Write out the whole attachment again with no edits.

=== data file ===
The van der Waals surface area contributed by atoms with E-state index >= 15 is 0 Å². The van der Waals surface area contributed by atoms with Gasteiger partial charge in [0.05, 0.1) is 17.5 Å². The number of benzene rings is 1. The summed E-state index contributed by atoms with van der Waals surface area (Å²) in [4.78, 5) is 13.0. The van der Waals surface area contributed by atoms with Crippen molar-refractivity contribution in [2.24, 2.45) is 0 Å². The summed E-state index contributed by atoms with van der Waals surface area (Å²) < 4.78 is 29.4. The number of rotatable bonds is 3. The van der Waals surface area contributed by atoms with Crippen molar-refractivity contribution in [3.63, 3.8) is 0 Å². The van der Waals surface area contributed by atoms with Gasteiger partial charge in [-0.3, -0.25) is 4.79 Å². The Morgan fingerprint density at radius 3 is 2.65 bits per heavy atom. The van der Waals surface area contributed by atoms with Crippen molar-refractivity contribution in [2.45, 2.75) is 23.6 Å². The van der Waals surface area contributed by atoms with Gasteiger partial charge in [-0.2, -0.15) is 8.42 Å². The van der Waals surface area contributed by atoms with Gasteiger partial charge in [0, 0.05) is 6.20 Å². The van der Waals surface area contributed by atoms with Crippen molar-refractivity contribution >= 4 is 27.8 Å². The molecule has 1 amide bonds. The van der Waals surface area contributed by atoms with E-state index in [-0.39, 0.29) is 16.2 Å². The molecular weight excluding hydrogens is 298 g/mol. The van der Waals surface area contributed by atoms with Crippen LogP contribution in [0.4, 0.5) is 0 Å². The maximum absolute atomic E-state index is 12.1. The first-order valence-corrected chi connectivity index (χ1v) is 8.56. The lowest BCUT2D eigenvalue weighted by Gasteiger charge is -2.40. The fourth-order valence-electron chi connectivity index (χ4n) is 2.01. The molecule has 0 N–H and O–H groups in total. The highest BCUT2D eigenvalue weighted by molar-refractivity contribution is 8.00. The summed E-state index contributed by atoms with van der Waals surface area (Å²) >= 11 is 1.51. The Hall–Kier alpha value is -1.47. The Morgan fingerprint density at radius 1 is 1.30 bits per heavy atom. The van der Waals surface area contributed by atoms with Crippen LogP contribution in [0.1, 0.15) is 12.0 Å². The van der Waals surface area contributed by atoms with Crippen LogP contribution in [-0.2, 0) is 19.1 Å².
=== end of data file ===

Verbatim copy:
The van der Waals surface area contributed by atoms with E-state index >= 15 is 0 Å². The van der Waals surface area contributed by atoms with Gasteiger partial charge in [0.05, 0.1) is 17.5 Å². The number of benzene rings is 1. The summed E-state index contributed by atoms with van der Waals surface area (Å²) in [4.78, 5) is 13.0. The van der Waals surface area contributed by atoms with Crippen molar-refractivity contribution in [2.24, 2.45) is 0 Å². The summed E-state index contributed by atoms with van der Waals surface area (Å²) < 4.78 is 29.4. The number of rotatable bonds is 3. The van der Waals surface area contributed by atoms with Crippen molar-refractivity contribution in [3.63, 3.8) is 0 Å². The van der Waals surface area contributed by atoms with Gasteiger partial charge in [-0.3, -0.25) is 4.79 Å². The Morgan fingerprint density at radius 3 is 2.65 bits per heavy atom. The van der Waals surface area contributed by atoms with Crippen molar-refractivity contribution in [2.45, 2.75) is 23.6 Å². The van der Waals surface area contributed by atoms with Gasteiger partial charge in [-0.2, -0.15) is 8.42 Å². The van der Waals surface area contributed by atoms with Gasteiger partial charge in [0, 0.05) is 6.20 Å². The van der Waals surface area contributed by atoms with Crippen molar-refractivity contribution >= 4 is 27.8 Å². The molecule has 1 amide bonds. The van der Waals surface area contributed by atoms with E-state index in [-0.39, 0.29) is 16.2 Å². The molecular weight excluding hydrogens is 298 g/mol. The van der Waals surface area contributed by atoms with Crippen LogP contribution in [0.4, 0.5) is 0 Å². The maximum absolute atomic E-state index is 12.1. The first-order valence-corrected chi connectivity index (χ1v) is 8.56. The lowest BCUT2D eigenvalue weighted by Gasteiger charge is -2.40. The fourth-order valence-electron chi connectivity index (χ4n) is 2.01. The molecule has 0 N–H and O–H groups in total. The highest BCUT2D eigenvalue weighted by molar-refractivity contribution is 8.00. The summed E-state index contributed by atoms with van der Waals surface area (Å²) >= 11 is 1.51. The Hall–Kier alpha value is -1.47. The Morgan fingerprint density at radius 1 is 1.30 bits per heavy atom. The van der Waals surface area contributed by atoms with Crippen LogP contribution in [0.1, 0.15) is 12.0 Å². The van der Waals surface area contributed by atoms with Crippen LogP contribution in [-0.2, 0) is 19.1 Å².